The recent article by Brian Fraga about an article in the Economist regarding Church finances looks, at least at first glance, like Fraga never read the piece in the Economist. The Economist seems very well aware of the decentralized nature of finances in the Catholic Church. What they are trying to say is, in effect, that decentralization without any oversight by external agencies is, by and large, a very bad system.
The Economist even included a fairly accurate breakdown of Church financial organization in their article. It seems to me that many of us fail to recognize that which is not checked will be done badly by definition.
We currently allow each bishop to set up his own system of accounting, and no outside agency ever comes in and looks to see what is happening. This sort of a system is a guarantee of financial scandal.
The system of having no system or oversight at every level simply has to go, sooner or later.
What a pleasure to read the articles “Saints and Scholars” (In Focus, Aug. 12) and “Marking 800th anniversary of ‘luminous’ saint’s consecration” (Faith, Aug. 12) — not particularly because they are about women, but because their stories were told at a different level than what was read years ago.
My appreciation stems from the fact that, as a child, when encouraged to read the lives of the saints, I found only the most skeletal format — easily read in a few minutes and with no footnotes or other references. With no further guidance, the subject continued neglected and then forgotten.
Perhaps, at the time, more elegant studies were not available. Whatever the case, thank you for providing an opportunity to know better the lives of the saints.
— Angelamae Abbene, New York
Big campaign issue?
Re:“Thoughts on the Catholic vote” (Spectator, Sept. 16).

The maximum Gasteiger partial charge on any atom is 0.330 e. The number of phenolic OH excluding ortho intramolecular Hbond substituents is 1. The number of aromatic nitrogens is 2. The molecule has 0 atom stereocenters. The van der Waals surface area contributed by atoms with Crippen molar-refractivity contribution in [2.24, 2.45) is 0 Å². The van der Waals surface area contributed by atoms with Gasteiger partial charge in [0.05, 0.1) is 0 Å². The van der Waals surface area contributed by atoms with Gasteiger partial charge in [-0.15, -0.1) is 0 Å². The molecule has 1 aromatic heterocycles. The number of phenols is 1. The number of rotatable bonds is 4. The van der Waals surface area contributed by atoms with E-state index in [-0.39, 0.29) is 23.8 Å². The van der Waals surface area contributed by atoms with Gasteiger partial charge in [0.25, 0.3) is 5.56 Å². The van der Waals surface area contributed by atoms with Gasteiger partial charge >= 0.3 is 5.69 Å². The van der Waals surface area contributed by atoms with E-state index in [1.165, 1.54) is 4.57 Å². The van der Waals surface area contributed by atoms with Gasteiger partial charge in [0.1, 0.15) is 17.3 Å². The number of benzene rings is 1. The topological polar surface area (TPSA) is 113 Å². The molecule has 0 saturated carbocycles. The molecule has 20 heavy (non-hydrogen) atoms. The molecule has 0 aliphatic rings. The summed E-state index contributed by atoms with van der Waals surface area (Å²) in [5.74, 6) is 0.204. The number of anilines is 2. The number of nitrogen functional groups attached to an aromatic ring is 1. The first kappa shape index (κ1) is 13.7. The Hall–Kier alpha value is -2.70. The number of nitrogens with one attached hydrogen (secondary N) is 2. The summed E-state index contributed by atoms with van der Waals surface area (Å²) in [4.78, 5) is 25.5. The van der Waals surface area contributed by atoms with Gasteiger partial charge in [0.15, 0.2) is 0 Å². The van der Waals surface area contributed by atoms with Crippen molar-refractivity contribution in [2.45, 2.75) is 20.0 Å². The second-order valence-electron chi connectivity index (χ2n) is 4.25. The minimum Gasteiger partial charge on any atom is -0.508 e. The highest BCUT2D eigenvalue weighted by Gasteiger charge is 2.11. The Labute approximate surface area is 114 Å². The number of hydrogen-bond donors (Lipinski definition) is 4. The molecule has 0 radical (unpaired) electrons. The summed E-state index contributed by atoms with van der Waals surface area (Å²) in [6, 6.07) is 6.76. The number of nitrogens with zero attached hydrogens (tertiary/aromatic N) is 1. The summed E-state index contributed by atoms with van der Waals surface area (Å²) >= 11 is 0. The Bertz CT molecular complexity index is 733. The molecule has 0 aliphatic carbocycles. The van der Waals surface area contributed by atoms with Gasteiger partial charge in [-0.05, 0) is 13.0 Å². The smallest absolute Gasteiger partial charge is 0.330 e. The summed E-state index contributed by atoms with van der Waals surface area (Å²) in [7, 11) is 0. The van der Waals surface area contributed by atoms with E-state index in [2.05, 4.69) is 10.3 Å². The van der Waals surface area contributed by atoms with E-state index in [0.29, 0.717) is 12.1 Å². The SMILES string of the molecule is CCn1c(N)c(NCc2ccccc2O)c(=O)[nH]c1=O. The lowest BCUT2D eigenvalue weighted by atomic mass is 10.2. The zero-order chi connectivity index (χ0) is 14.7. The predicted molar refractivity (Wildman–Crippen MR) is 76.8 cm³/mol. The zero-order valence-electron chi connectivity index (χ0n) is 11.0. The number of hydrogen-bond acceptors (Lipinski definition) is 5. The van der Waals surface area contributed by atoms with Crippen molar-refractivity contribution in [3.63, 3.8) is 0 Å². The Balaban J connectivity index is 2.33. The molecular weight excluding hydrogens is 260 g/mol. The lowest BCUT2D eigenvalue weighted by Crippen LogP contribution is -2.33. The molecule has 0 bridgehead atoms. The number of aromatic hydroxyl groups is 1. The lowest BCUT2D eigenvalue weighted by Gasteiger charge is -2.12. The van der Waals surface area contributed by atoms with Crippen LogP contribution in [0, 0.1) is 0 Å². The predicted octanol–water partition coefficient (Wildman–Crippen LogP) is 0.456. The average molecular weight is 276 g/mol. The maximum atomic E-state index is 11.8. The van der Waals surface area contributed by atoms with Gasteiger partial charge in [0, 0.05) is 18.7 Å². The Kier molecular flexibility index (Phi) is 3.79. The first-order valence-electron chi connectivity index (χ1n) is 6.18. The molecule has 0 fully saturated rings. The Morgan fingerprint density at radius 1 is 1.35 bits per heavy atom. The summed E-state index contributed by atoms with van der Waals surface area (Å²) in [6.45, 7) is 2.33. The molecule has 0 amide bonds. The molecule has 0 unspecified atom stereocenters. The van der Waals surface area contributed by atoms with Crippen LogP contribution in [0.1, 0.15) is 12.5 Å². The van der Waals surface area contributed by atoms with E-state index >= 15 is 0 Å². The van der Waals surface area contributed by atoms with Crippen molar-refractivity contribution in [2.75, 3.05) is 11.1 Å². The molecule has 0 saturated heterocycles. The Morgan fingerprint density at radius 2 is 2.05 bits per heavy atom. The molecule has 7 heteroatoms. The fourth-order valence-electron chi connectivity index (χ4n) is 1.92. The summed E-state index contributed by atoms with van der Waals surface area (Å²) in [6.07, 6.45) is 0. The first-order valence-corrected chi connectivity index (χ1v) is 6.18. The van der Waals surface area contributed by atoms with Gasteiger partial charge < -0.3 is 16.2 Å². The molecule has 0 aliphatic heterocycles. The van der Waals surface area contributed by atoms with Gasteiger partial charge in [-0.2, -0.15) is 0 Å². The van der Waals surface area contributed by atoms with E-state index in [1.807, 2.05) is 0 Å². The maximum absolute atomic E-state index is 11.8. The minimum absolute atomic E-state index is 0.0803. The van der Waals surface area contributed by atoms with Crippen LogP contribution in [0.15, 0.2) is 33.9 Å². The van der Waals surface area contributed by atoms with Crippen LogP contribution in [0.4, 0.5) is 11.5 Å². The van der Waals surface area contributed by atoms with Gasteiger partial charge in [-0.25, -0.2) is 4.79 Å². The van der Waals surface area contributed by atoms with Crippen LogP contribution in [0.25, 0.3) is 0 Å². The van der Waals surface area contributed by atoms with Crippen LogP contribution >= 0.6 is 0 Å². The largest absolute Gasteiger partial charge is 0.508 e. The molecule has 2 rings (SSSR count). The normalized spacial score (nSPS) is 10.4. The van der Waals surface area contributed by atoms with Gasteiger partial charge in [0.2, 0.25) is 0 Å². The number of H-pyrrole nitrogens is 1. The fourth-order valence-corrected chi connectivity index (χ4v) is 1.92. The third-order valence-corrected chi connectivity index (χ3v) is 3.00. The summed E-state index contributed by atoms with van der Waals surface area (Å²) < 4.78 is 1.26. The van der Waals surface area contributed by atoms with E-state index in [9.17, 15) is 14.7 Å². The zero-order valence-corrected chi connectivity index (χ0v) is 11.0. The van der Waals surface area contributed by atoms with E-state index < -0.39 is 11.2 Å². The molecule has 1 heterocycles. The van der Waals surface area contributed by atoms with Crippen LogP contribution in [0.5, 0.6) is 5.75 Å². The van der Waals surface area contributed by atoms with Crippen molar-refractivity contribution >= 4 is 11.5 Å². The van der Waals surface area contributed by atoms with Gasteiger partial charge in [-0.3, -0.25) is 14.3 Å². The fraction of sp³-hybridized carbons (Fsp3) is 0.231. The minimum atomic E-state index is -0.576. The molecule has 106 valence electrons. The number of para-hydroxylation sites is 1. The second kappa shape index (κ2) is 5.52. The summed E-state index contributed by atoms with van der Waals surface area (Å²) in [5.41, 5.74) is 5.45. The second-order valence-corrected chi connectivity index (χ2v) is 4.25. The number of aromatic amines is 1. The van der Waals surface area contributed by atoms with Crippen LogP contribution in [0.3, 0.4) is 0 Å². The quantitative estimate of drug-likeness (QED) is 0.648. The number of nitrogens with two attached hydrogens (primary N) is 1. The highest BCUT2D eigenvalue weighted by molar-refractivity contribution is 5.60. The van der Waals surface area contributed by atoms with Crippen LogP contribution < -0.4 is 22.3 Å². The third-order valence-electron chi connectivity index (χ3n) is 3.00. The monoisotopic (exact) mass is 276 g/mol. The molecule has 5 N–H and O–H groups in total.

In his column, Greg Erlandson stated, “What I do not know is whether the religious liberty issue is going to tilt the divided Catholic vote.”
I can already say that the religious liberty issue won’t matter to so many Catholics, because they already don’t agree with the Catholic Church’s teachings on birth control, abortion, homosexuality/“same-sex” unions, free birth control pills for all women, etc.; and they say, “What other people do is their business”!
— Agnes G. White, a email
Catholic charities work
The Catholic debate over Rep. Paul Ryan’s budget proposal illustrates the risk of the Church delving into economics (“VP candidate’s budget plan sparks debate,” Sept. 2).
There are two reasons to really like Ryan’s philosophy:
Government programs generally rely on a middle-class electorate to vote higher taxes on the wealthy so that automatic benefits can be delivered to the poor via government employees that cannot breathe the name “Jesus Christ.” Charity, on the other hand, sees the middle class solicit voluntary donations from the wealthy to provide assistance to poor persons who have determined they need it enough to ask, delivered by volunteers who can freely witness to Christ. No one becomes a better Christian in the first model, even though more and better Christians is exactly what Jesus set up the Church for.
We seldom talk about abortion as an economic topic, but consider that our current “pro-choice” policy sees one-sixth to one-fifth of our future domestic-born workers, taxpayers and entrepreneurs eliminated every year. We cannot do that without sabotaging our future prosperity, and if we were losing that many young people for any other reason, we would consider it a national crisis.
However, there is one very big reason to not like the Ryan approach: The simple truth of the matter is that society does not voluntarily give enough to meet need, so the advance of government into assistance programs has become necessary for the survival of many.
I am not an economist and do not know the answer, but I do know this: I would urge anyone to volunteer with, and donate to, agencies like Catholic Charities, the Society of St. Vincent De Paul and innumerable others.
It gives one unsurpassed insight into the nature of poverty, and one can rest assured he/she can find an agency that will disburse his/her tax-deductible donation in line with the donor’s principles.
Let’s take our stewardship to the next level.
— Bryan Kirchoff, . Louis, Mo.
Re: “Photographing the pope” (In Focus, Sept. 30).
Paul Haring must have felt lucky and privileged to be able to take those pictures. They are almost like being there in person for the reader.
— Joseph Edward Lee, a online comment
Re: “Celebrating Father Noll’s legacy and rededicating ourselves to the mission” (Special section, Sept. 30).
I wish you another 100 years of growth and blessings in the service of the Church.
— Father Dan Kroger, OFM Franciscan Media